Work in the Precarious Economy   /   Spring 2016   /    Essays

Books and Ballots

When Writers Run for Office

Steven G. Kellman

Leader of the Velvet Revolution, playwright, poet, and political dissident Václav Havel (1936–2011) became the first noncommunist leader of Czechoslovakia since 1948. Havel served as president from 1989–1992 and then as president of the Czech Republic (1993–2003); © Peter Turnley/Corbis.

If only Russia had been founded
by Anna Akhmatova, if only
Mandelstam had made the laws….
—Adam Zagajewski, “If Only Russia,” 1985

Two hundred and eleven members of the 113th Congress listed law as their occupation. The 113th also included numerous entrepreneurs, physicians, engineers, clergy, teachers, farmers, and accountants, as well as a rodeo announcer, a vintner, a comedian, a firefighter, a welder, a fruit picker, a football player, a fisherman, and a mortician. Not a single member claimed a literary calling. Many members of the Senate and the House of Representatives—as well as presidents, governors, and mayors—have written books, or at least pretended to have written them. Ghostwritten memoirs published to coincide with campaigns are the tribute ambitious yahoos pay to literate houyhnhnms. But the office a professional writer seeks is most often merely a space in which to write.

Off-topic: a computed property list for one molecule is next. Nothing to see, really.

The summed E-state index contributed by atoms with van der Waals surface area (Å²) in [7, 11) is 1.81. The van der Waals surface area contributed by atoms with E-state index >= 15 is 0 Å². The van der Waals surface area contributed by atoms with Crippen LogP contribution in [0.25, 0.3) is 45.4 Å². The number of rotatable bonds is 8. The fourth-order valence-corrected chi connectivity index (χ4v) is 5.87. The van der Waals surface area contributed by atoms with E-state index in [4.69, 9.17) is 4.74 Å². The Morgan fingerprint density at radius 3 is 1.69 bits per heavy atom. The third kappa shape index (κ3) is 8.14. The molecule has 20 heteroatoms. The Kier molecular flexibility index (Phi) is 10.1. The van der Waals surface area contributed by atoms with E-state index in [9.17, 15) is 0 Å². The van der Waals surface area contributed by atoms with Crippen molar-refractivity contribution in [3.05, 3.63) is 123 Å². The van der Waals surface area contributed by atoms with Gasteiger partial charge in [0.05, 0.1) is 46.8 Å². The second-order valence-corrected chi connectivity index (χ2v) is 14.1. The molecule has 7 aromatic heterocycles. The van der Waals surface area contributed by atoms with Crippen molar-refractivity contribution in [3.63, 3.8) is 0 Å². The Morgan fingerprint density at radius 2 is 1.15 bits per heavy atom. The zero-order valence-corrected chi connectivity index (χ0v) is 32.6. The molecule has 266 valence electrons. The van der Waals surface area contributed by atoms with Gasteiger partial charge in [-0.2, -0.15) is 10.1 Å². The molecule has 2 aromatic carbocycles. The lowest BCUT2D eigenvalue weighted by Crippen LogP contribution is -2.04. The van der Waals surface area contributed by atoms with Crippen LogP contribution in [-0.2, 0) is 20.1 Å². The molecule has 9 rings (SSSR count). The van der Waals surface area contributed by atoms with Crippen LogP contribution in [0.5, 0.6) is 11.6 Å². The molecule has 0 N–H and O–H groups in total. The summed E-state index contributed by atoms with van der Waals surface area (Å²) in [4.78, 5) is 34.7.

Despite the fact that the Bureau of Labor Statistics estimated that there were 129,100 writers in the United States in 2012 (a number easily exceeding the populations of rodeo announcers and vintners), it is an extraordinary event when a writer becomes a candidate, and it is almost apocalyptic when one succeeds. Especially in the United States, where Adlai Stevenson was mocked as an “egghead” for being seen with a book and Sarah Palin’s apparent indifference to reading embellished her credentials as a populist foe of “elitism,” bookishness is usually a liability. So alien are books and reading to American notions of political power that Henry Kissinger, an intellectual courtier who himself never ran for office, was astonished to find books not only bursting out of the shelves of Mao Zedong’s study but piled on a table and the floor as well. “It looked more the retreat of a scholar than the audience room of the all-powerful leader of the world’s most populous nation,” Kissinger recalled. According to a survey conducted by the National Endowment for the Arts, a mere 50.2 percent of Americans of voting age read at least one novel, short story, poem, or play in a year, and they apparently do not like to read the names of writers on their ballots.

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